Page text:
Ephesians has long been one of the most treasured of Paul’s letters to the church. Preaching through Ephesians has been a special delight to me. (I only have two weeks left before finishing!) Below is an annotated bibliography of books I have consulted in my own study. The ones marked by an asterisk (*) are the best.
William Barclay, The Letters to the Galatians and Ephesians (Philadelphia, PA.: The Westminster Press, 1976, Revised Edition) – While Barclay’s liberal theology sometimes bleeds out in his commentaries, his vivid literary style, knowledge of ancient culture, and colorful illustrations make his commentary useful if read with caution.
F. F. Bruce, The Epistles to the Colossians, to Philemon, and to the Ephesians (Grand Rapids, MI.: Wm. B. Eerdmans Publishing Co., 1984) – F. F. Bruce is noted for his conservative scholarship and his commentary on Ephesians is considered one of his best, although it is now overshadowed by the works of O’Brien, Hoehner, and Lincoln.
John Calvin, The Epistles of Paul the Apostle to the Galatians, Ephesians, Philippians, and Colossians,, eds. David W. Torrance and Thomas F. Torrance, trans. T. H. L. Parker (Grand Rapids, MI.:1965) – John Calvin is known as the “father of modern exegesis” and his commentaries demonstrate his exegetical skill. I prefer his commentaries over his sermons.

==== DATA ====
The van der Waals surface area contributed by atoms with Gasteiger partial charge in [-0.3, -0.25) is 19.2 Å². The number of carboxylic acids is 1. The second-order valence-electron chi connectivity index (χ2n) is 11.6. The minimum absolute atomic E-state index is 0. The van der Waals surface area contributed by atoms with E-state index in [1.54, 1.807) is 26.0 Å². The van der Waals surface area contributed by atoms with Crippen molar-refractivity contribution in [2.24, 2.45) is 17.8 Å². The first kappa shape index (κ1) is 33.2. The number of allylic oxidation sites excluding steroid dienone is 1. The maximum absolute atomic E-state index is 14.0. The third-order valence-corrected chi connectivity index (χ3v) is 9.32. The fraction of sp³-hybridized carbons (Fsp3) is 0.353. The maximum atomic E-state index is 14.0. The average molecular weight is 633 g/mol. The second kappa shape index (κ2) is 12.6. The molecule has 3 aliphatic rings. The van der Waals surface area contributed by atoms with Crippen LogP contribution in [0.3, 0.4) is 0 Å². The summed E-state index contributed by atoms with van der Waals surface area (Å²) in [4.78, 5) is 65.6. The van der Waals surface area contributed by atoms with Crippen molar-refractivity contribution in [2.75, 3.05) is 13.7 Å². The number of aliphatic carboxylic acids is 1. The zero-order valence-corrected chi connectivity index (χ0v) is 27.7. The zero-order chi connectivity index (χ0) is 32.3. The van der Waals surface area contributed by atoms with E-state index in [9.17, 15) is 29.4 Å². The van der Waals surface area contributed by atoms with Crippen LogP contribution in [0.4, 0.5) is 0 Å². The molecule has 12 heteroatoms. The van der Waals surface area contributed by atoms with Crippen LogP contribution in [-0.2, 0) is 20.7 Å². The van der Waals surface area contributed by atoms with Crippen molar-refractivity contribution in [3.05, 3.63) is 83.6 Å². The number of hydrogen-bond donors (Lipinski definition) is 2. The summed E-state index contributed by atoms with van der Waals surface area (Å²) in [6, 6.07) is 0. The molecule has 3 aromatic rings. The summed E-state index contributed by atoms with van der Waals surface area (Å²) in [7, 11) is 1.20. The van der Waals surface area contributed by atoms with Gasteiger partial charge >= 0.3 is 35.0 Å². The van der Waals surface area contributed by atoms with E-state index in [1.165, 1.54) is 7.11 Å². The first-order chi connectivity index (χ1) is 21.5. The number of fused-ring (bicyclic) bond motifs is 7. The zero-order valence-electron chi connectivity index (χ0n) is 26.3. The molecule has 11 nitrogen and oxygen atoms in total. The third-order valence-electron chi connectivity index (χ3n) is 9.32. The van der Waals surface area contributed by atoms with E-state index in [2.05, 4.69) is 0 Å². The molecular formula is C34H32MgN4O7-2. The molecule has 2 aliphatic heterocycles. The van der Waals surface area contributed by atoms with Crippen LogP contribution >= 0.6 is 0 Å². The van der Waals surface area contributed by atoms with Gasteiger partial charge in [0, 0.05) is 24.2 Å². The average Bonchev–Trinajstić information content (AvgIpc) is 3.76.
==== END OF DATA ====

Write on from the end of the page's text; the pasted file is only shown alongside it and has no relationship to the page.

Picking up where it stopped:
John Calvin, Sermons on the Epistle to the Ephesians (Carlisle, PA: The Banner of Truth Trust, 1998 [1562, 1577]) – John Knox asked for Calvin’s Sermons on Ephesians to be read to him on his death bed. They remain a helpful model for unadorned, clear, and simple explanation of the text of Scripture, but you can get his exegesis in shorter time by consulting his commentary.
Francis Foulkes, The Tyndale New Testament Commentaries: The Epistle of Paul to the Ephesians: An Introduction and Commentary (Grand Rapids, MI.: William B. Eerdmans Publishing Company, 1956). I do not doubt the usefulness of this commentary, but I only rarely consulted it. As an intermediate commentary, it is thinner in exegesis than O’Brien or Hoehner but also thinner in application than Snodgrass. The best comparison is probably Stott, although I think Stott’s homiletical skill and literary flare makes him much more interesting.
*Gerald F. Hawthorne, Ralph P. Martin, Daniel G. Reid, editors, Dictionary of Paul and His Letters (Downers Grove, IL: InterVarsity Press, 1993) – This dictionary is a compendium of excellent scholarship compressed into one volume. I have often found it useful in my study of Paul’s theology in Ephesians.